Grand Forks’ Motocross site will almost certainly not be developed into supportive housing, according to David Eby, Attorney General and Minister Responsible for Housing.
Eby in a March 2021 letter to mayor and city council promised to bolster explorations at the city-owned “Motocross site” (Moto) atop Morrissey Creek Road, long occupied by people experiencing homelessness. In the same letter, Eby encouraged the city to keep open the temporary homeless shelter at the old Hardy View Lodge.
Negotiations between Eby and Coun. Everett Baker meanwhile suggested the province would fund the project and return BC Housing’s contentious Second Street property to city ownership in exchange for a part of Moto, Eby said in an interview with The Gazette last spring.
Having met with city council and MLA Roly Russell Monday, Nov. 8, Eby said a preliminary analysis pointed to “First Nations’ archaeological interests” at Moto, effectively killing the project.
“It’s not totally off the table, but it’s unlikely,” he told The Gazette, noting that a number of alternate sites are being seriously considered.
BC Housing’s John Brendan McEown, Director of Regional Development for the Interior, later explained that a third-party investigation strongly suggested there are “multiple artifacts on the Motocross site, potentially including human remains. This would entail a very lengthy review with a professional archaeologist prior to any development on that site.”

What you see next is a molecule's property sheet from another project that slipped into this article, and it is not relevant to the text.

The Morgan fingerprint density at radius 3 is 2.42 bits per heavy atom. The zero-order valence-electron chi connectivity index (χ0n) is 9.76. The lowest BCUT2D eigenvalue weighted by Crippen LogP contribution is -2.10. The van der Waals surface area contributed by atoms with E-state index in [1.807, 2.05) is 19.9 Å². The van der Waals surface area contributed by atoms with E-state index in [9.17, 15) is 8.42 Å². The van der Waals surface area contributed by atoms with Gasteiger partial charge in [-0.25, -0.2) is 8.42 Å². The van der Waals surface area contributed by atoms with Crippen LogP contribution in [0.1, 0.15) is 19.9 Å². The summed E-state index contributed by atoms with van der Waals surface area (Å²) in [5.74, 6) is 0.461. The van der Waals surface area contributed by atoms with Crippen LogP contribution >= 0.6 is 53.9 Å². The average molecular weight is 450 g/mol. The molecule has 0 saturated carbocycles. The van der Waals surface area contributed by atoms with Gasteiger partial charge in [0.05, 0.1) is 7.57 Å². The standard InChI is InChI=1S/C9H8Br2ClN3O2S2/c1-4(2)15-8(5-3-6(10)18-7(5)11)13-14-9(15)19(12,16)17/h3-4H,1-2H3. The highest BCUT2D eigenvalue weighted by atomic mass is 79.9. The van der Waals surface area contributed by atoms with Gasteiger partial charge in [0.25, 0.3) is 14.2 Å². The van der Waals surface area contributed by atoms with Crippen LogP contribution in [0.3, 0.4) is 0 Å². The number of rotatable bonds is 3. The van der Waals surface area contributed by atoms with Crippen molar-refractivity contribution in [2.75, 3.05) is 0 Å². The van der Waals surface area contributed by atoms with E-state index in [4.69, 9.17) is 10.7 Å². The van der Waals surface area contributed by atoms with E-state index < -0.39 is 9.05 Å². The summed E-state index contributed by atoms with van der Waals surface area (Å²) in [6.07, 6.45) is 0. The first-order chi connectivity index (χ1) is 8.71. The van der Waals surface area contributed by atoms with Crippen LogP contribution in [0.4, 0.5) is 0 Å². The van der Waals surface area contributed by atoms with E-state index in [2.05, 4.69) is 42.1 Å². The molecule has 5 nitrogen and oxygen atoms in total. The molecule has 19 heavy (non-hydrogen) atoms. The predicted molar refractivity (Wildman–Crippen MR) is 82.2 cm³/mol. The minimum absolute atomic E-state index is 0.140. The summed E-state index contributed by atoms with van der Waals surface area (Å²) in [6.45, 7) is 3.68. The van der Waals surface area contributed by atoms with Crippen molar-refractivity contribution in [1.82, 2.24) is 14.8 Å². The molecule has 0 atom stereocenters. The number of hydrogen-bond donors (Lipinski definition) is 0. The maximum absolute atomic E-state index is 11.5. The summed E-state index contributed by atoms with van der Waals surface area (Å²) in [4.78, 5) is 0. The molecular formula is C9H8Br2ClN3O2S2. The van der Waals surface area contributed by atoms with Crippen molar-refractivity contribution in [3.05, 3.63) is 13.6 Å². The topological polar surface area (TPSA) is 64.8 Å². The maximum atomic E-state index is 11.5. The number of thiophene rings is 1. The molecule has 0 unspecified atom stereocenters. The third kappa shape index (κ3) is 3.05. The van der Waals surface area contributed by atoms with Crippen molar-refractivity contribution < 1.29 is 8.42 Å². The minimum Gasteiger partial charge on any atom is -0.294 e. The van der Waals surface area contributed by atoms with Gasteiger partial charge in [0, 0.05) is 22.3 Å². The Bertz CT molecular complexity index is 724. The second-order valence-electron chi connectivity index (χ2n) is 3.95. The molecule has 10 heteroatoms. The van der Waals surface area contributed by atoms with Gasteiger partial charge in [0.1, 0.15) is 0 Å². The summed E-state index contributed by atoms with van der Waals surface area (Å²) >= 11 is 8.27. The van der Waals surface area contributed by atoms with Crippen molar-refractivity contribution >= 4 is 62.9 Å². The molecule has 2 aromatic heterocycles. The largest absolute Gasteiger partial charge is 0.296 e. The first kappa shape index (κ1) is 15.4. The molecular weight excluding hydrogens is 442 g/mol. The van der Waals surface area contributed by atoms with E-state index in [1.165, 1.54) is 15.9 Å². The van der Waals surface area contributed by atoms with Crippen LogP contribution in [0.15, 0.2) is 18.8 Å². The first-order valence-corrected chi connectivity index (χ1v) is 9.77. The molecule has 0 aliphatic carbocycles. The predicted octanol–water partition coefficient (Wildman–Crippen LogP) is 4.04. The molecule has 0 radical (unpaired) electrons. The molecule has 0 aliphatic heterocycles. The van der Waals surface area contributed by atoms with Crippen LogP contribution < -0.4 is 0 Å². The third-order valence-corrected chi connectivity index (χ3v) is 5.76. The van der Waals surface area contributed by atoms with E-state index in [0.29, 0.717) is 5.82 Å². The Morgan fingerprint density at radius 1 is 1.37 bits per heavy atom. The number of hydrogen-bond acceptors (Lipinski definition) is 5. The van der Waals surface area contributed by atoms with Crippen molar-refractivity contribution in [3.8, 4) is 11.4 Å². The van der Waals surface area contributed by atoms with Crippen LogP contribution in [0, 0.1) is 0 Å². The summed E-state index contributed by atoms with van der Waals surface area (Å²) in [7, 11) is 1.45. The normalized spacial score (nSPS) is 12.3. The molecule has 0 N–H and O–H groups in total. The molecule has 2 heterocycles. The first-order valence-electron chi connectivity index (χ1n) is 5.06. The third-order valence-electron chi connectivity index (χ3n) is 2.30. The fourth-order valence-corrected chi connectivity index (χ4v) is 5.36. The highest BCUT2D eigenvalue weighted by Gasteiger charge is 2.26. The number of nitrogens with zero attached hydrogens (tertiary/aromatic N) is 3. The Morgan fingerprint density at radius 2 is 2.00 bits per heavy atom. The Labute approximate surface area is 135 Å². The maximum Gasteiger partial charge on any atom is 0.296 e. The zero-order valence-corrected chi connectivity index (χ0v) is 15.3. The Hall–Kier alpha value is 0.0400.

Bringing utilities to the site, including a large septic tank, would very likely disturb these artifacts, McEown and Eby said. Moto also lacks a safe pedestrian and bike crossing where Morrissey Creek Road meets Highway 3, they added.
Asked why the site had been considered at all, Eby said, “Moto had a number of things going for it, not the least of which was that a number of the folks that we’re hoping to house are already in that area, living outside.”
Eby said his office will continue to work with the city and BC Housing to find an alternative site for supportive housing — one that would “meet both the city’s interests as well as the requirements of BC Housing.”
He and McEown said BC Housing has no plans to offer supportive housing at its Second Street location near the downtown core.
“I would say that our shared goal is to find a site that works for everybody, and the Second Street site is not that,” Eby said. If anything, Eby said the site might be considered for seniors’ housing, in which case he suggested the site could double as a seniors’ centre.
The Second Street site remains the focus of a potential land swap, he continued, stressing that BC Housing would need to own whatever site was selected for a supportive housing facility. Once built, McEown said BC Housing would hope to offer beds for 30 tenants, plus additional beds at an extreme weather shelter at the same location.
The temporary weather shelter at the old Hardy View Lodge is set to run until March 31, 2022, according to a temporary use permit granted by council last spring.
The city is still pursuing a Supreme Court injunction to evict five people living at Moto.